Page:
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A banner term for religious liberty

Supreme Court rulings advance protections for public expressions of faith

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A banner term for religious liberty

The Supreme Court just wrapped up a fractious term — but one that shored up the First Amendment’s guarantees of free exercise of religion and free speech. A trio of rulings, two of them just last month, rejected what one legal expert dubbed a ’70s-era understanding of the Constitution’s establishment clause.

Becket Fund counsel Mark Rienzi called the cases “part of a long cleanup of decades of religious liberty law that went far astray.” The court’s conservative majority also checked an interpretation of the First Amendment that proved unnecessarily hostile to religious expression.

In May’s Shurtleff v. City of Boston, the court ruled that a Boston program that allowed private groups to fly flags briefly outside City Hall violated the Constitution by excluding a Christian flag. Hal Shurtleff sought the city’s permission to raise a cross-adorned flag for one hour in conjunction with a Constitution Day event his nonprofit group was celebrating. In rejecting Shurtleff’s application, the city cited concerns it might convey a government endorsement of religion. The city previously approved a pro-LGBT flag, a banner honoring emergency medical workers, and a flag sponsored by a local bank.

In the unanimous ruling, the court dealt only with the free speech issue, concluding that since the city did not control what flags were hoisted, the flags constituted private and not government speech. That meant, wrote now-retired Justice Stephen Breyer, that the city could not discriminate against the Christian flag but had to treat it the same as other flags. Justices Neil Gorsuch and Brett Kavanaugh wrote separately to emphasize that even-handed treatment of religious people does not violate the Constitution’s rule that the government “shall make no law respecting an establishment of religion.”

Fair treatment for religious persons came to the forefront in the term’s other rulings affecting religious liberty. In Carson v. Makin, a conservative majority of the court sided with Christian parents in Maine who wanted to use state tuition assistance to pay for their children to attend religious schools in areas where no public school was available.

Unlike the Breyer-penned opinion in Shurtleff, Chief Justice John Roberts went right to what was at stake: unequal treatment of religious parents. Roberts wrote that while the state need not provide tuition assistance to parents, once it did so, it must treat religious and nonreligious parents alike. Otherwise, it violated the parents’ free exercise of religion, he concluded.

The term’s strongest support for religious liberty came last week, in Kennedy v. Bremerton School District, in which the court upheld the right of a former Washington state high school football coach to pray midfield at the conclusion of games. A conservative majority concluded that both the free speech and free exercise guarantees of the First Amendment protected Coach Joe Kennedy’s prayer.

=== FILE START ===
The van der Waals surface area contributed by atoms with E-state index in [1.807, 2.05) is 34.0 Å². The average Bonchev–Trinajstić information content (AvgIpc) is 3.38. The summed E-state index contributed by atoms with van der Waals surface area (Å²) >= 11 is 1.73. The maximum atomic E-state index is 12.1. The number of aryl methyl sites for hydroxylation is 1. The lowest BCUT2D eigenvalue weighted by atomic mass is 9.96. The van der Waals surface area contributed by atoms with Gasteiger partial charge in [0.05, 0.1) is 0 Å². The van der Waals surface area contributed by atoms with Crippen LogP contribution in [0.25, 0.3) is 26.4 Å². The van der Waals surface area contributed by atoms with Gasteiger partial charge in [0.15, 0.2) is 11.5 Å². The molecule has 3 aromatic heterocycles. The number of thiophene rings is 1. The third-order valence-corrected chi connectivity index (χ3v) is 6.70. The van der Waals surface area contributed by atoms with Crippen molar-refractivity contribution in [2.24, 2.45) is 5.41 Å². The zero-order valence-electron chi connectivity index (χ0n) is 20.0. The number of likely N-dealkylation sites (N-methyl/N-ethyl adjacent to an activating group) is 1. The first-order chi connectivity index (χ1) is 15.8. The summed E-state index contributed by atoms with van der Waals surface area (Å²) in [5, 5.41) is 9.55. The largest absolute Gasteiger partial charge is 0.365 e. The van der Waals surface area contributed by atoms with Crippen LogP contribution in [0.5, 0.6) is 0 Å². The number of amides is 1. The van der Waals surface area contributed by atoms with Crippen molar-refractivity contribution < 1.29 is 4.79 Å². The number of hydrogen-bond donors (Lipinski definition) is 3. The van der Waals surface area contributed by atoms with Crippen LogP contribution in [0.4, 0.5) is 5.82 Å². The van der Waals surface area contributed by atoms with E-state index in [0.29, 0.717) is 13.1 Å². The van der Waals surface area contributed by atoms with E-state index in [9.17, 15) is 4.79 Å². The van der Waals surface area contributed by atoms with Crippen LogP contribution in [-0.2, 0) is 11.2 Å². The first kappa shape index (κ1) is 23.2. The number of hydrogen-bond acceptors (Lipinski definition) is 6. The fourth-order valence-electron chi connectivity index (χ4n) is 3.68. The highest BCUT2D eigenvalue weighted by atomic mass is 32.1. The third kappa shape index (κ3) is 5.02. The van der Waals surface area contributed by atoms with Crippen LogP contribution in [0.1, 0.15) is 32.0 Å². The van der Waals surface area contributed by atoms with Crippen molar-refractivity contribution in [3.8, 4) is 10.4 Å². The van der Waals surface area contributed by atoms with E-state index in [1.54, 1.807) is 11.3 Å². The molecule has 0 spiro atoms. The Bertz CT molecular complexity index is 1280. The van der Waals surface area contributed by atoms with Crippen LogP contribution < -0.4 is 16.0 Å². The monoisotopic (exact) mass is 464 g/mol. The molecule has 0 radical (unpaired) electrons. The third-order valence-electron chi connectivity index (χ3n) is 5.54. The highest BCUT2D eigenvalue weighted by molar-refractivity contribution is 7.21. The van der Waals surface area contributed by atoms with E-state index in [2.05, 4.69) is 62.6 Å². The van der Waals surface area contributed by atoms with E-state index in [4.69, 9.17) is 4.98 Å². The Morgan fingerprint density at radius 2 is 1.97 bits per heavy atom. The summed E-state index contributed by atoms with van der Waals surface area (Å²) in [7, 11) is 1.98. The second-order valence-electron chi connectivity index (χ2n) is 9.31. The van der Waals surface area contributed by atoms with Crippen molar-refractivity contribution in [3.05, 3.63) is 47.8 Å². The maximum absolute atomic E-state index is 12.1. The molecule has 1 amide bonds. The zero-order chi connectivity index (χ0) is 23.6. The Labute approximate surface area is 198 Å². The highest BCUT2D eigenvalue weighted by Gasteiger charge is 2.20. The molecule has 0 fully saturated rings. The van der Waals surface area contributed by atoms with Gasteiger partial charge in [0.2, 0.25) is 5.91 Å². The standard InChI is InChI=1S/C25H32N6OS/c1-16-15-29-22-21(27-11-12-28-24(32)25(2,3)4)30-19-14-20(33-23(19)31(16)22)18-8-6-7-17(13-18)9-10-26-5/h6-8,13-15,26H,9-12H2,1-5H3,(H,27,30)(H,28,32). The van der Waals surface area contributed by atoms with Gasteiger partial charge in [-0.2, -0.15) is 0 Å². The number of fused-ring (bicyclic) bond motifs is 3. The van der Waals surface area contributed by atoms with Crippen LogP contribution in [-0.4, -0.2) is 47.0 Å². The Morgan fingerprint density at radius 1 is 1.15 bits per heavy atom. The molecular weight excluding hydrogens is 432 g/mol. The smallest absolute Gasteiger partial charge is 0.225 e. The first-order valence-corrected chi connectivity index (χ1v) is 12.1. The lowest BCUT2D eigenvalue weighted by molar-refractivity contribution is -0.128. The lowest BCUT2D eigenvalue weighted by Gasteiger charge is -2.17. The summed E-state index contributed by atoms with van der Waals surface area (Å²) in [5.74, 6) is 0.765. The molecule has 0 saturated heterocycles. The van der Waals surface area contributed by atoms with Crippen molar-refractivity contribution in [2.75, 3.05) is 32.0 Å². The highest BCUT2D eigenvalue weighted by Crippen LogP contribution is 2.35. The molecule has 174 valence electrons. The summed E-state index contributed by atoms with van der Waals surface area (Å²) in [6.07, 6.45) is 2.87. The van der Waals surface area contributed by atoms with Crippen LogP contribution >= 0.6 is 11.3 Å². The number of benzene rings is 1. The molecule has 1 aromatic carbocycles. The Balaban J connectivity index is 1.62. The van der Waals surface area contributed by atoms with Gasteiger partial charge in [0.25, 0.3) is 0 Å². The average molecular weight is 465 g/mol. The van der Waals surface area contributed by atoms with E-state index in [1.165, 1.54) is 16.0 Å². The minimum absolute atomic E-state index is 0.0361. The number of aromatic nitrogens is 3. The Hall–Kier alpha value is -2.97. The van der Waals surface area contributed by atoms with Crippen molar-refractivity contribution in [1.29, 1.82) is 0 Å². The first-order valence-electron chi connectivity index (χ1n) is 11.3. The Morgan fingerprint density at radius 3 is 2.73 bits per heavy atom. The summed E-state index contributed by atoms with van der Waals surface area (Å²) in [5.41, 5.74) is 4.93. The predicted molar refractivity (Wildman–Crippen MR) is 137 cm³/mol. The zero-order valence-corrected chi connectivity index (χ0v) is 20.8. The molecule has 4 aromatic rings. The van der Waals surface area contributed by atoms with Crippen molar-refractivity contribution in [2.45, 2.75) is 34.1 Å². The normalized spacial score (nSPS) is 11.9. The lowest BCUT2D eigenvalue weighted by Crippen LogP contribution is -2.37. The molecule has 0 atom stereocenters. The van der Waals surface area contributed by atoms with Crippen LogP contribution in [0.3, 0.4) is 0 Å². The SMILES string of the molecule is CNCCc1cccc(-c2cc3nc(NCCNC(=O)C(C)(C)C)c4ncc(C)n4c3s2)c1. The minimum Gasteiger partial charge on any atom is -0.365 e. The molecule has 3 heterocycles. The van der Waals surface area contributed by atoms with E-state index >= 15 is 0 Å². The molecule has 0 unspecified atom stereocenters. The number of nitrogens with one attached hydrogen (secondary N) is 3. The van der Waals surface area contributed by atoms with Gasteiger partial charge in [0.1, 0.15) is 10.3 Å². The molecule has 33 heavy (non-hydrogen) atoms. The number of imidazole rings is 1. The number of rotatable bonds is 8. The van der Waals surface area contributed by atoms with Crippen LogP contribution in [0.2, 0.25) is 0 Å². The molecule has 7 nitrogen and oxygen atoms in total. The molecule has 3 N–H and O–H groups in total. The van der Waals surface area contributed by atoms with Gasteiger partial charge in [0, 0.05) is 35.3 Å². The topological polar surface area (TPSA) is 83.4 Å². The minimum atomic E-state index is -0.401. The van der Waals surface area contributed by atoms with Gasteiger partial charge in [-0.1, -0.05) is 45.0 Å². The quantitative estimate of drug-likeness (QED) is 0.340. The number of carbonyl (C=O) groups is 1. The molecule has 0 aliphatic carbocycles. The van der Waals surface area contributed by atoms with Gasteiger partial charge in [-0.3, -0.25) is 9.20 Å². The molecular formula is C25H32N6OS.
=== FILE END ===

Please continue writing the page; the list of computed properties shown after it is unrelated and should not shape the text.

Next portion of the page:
Justice Gorsuch emphasized that the coach’s religious activity was not government speech subject to the school’s control because he was not acting within the scope of his duties when he prayed after the game. For the school district to censor the prayer, wrote Gorsuch, would be to endorse “a mistaken view that it had a duty to ferret out and suppress religious observances even as it allows comparable secular speech.”

Gorsuch went on to hammer the last nail in the coffin of the legal test for determining establishment clause violations as set forth in the court’s 1973 ruling in Lemon v. Kurtzman. That decision instructed courts to ask whether a hypothetical “reasonable observer” of certain state conduct could conclude that the government was endorsing religion. That, Gorsuch wrote, would impermissibly rule out “any visible religious conduct by a teacher or coach” and would be at odds with the free exercise of religion.

“The establishment clause does not exist to tell governments that what they’re supposed to do is be extra mean toward religion,” making religious people feel like “third-class citizens,” said Becket attorney Rienzi.

For First Liberty Institute’s Jeremy Dys, co-counsel in both the Shurtleff and Kennedy cases, the trio of rulings heralded a new era for religious liberty. “The justices are reminding state actors that they have to respect religion,” Dys said, signaling to governments that “people of faith are welcome in every aspect of society.”

Steve West

Steve is a reporter for WORLD. A graduate of World Journalism Institute, he worked for 34 years as a federal prosecutor in Raleigh, N.C., where he resides with his wife.



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